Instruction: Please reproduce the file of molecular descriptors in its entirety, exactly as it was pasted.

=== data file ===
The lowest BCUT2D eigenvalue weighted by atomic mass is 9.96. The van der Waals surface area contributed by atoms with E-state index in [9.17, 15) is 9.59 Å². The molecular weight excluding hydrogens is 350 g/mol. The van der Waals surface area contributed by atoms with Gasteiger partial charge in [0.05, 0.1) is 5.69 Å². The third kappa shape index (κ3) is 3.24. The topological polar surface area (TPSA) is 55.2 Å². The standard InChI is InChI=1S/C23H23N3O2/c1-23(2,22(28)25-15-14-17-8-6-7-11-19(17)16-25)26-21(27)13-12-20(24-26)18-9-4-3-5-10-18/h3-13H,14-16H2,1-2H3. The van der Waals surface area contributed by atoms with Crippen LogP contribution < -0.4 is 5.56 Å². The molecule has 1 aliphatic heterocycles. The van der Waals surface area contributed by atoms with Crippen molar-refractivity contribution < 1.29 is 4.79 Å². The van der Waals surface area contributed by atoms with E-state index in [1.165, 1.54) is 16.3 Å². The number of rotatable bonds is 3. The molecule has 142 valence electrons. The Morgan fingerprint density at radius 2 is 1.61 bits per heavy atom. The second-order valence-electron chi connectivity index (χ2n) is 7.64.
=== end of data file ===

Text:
The lowest BCUT2D eigenvalue weighted by atomic mass is 9.96. The van der Waals surface area contributed by atoms with E-state index in [9.17, 15) is 9.59 Å². The molecular weight excluding hydrogens is 350 g/mol. The van der Waals surface area contributed by atoms with Gasteiger partial charge in [0.05, 0.1) is 5.69 Å². The third kappa shape index (κ3) is 3.24. The topological polar surface area (TPSA) is 55.2 Å². The standard InChI is InChI=1S/C23H23N3O2/c1-23(2,22(28)25-15-14-17-8-6-7-11-19(17)16-25)26-21(27)13-12-20(24-26)18-9-4-3-5-10-18/h3-13H,14-16H2,1-2H3. The van der Waals surface area contributed by atoms with Crippen LogP contribution < -0.4 is 5.56 Å². The molecule has 1 aliphatic heterocycles. The van der Waals surface area contributed by atoms with Crippen molar-refractivity contribution < 1.29 is 4.79 Å². The van der Waals surface area contributed by atoms with E-state index in [1.165, 1.54) is 16.3 Å². The number of rotatable bonds is 3. The molecule has 142 valence electrons. The Morgan fingerprint density at radius 2 is 1.61 bits per heavy atom. The second-order valence-electron chi connectivity index (χ2n) is 7.64.